De Oost Rips Open Dutch Colonial Wounds
Monday, 31 May 2021
DE Oost is the first major Dutch film which clearly exposes the violence committed by its military during the 1945-1949 Indonesian independence war. It showed how an elite Dutch corps under Captain Raymond Westerling sowed terror in South Sulawesi, killing thousands of Indonesians. This controversial movie, made in a span of almost a decade, has sparked a flood of reactions—from praise to condemnation—from the Dutch media and public. On Twitter, Dutch Defense Minister Ank Bijleveld expressed regret that De Oost, made by Dutch-Moluccan Director Jim Taihuttu, has caused unrest among former soldiers who served in Indonesia, as veteran associations like the Dutch East Indies Federation (FIN) accused the film of defaming veterans. FIN even took the filmmakers to court. Tempo spoke to the film’s director, producers, and actors, and also historians, in the Netherlands and Indonesia.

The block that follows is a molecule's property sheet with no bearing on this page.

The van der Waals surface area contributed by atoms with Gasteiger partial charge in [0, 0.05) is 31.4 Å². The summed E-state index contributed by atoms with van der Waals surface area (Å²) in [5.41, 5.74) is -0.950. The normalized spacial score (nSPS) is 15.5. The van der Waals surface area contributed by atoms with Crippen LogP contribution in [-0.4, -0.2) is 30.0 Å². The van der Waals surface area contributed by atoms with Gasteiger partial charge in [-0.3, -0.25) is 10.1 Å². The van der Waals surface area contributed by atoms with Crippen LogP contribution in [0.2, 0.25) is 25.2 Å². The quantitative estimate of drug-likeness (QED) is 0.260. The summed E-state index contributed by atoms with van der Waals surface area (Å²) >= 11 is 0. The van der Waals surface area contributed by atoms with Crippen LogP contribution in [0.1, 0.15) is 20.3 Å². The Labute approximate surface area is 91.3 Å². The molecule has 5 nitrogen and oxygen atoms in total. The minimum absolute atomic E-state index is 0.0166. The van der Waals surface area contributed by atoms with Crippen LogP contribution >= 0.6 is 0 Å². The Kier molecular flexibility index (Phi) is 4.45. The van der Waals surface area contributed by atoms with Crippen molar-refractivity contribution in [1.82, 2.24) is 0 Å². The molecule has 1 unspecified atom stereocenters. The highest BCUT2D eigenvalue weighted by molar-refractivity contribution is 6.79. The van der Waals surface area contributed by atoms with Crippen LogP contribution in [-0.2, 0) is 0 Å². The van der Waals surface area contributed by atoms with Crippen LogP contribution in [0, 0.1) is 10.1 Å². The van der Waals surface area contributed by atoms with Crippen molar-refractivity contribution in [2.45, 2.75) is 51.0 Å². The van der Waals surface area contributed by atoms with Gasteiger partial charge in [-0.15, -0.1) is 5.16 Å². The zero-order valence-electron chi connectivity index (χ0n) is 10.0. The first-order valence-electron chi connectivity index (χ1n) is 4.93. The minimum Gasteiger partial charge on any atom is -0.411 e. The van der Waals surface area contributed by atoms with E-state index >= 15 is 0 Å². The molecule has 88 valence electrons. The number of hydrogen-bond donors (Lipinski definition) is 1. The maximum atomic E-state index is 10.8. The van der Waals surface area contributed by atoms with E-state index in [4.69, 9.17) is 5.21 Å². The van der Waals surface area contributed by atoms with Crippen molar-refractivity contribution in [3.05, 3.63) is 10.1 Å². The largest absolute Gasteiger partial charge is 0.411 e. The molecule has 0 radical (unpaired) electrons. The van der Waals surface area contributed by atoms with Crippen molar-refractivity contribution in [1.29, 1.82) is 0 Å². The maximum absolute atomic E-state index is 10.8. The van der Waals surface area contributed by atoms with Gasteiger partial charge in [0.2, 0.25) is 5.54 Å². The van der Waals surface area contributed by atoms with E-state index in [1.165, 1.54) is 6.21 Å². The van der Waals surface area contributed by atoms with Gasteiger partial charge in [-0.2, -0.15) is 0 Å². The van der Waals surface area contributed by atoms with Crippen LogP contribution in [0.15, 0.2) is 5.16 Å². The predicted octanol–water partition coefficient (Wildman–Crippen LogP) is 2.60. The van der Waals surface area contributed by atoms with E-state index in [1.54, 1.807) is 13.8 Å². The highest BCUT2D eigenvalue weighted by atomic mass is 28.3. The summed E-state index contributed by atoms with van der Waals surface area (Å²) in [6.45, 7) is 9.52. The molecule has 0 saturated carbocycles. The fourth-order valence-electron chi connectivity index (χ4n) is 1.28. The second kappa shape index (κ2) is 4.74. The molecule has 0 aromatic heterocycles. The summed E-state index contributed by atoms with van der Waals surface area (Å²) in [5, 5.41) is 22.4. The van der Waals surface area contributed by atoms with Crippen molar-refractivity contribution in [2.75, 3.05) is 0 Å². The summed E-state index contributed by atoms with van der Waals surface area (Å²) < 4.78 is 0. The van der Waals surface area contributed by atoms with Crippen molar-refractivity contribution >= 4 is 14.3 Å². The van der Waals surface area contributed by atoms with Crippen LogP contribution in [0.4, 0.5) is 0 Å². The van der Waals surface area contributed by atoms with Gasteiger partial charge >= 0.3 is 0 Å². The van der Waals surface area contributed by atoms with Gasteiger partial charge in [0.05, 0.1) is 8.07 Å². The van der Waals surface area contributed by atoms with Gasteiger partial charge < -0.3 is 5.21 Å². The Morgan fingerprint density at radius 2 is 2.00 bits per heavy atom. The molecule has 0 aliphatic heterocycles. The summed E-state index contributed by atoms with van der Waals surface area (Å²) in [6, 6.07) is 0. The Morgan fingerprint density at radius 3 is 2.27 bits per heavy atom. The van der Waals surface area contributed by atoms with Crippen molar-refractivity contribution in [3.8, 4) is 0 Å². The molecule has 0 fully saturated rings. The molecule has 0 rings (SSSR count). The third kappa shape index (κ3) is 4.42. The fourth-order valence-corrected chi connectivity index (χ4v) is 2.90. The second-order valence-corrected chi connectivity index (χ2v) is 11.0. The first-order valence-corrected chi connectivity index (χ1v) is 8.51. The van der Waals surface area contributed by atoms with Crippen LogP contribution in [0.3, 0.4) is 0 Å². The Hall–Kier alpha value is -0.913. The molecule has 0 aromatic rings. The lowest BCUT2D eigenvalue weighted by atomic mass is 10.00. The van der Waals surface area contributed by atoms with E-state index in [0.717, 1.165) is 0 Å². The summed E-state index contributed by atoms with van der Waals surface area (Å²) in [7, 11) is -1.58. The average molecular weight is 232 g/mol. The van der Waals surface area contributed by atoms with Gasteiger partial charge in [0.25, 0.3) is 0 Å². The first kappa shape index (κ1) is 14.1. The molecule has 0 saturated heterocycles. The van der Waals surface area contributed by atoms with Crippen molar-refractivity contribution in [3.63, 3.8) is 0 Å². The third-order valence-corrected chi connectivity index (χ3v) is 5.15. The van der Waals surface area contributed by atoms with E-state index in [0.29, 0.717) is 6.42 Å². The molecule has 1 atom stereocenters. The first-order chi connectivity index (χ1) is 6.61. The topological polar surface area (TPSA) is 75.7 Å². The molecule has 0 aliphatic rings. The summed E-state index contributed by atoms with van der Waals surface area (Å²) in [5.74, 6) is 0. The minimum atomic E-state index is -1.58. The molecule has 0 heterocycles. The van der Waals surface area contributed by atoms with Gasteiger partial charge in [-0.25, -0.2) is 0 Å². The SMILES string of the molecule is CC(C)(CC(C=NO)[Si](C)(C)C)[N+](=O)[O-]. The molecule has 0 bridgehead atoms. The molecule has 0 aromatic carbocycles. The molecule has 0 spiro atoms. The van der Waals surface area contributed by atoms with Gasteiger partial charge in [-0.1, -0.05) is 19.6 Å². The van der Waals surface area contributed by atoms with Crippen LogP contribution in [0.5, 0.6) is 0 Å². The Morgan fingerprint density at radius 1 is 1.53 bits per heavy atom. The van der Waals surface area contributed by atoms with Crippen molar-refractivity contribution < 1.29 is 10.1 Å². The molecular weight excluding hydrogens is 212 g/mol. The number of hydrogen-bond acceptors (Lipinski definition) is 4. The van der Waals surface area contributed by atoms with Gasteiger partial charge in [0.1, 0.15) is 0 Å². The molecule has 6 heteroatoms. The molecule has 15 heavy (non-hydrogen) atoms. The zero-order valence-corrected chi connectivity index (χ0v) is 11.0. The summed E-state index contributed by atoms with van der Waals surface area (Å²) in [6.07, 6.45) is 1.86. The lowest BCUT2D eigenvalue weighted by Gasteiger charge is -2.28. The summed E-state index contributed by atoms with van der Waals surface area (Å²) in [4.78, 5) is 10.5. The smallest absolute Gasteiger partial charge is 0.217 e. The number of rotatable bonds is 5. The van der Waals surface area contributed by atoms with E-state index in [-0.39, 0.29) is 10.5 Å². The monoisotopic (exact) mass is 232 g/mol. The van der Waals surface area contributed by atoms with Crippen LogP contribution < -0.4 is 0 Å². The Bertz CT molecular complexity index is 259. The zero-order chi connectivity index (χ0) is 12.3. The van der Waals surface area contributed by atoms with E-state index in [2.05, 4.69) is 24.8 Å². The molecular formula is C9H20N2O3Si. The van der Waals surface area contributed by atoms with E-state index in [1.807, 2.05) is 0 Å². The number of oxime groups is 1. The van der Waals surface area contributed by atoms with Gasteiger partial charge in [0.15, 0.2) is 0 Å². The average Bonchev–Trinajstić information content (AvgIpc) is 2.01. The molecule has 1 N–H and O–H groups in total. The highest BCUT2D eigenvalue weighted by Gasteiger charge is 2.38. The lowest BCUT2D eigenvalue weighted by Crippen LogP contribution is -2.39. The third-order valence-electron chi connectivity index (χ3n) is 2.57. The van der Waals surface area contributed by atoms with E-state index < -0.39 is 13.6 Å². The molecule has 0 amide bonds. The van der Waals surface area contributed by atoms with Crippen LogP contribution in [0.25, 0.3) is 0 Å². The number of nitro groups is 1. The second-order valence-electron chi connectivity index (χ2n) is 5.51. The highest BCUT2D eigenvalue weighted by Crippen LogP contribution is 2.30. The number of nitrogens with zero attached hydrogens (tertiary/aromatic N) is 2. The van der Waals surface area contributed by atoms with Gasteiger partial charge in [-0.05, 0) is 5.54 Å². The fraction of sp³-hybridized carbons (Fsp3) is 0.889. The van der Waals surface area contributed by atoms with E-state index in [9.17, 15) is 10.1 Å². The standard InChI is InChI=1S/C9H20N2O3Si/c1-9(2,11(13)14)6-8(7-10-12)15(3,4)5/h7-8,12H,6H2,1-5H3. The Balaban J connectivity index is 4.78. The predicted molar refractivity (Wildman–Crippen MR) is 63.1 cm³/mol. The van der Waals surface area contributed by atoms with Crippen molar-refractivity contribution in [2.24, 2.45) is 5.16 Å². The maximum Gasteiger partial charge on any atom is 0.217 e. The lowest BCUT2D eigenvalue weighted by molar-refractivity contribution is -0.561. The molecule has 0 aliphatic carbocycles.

IT was chaos. Dutch soldiers brutally raided a small village in South Sulawesi, and rounded up its residents—men, women, children—onto an open field. Then a tall, imposing man appeared with a folding table and a chair. He calmly sat down and put his gun on the table. The other soldiers tensely stood on guard with their rifles. The officer took out a small notebook from his pocket, opened it, and read out a name. A villager was then dr...
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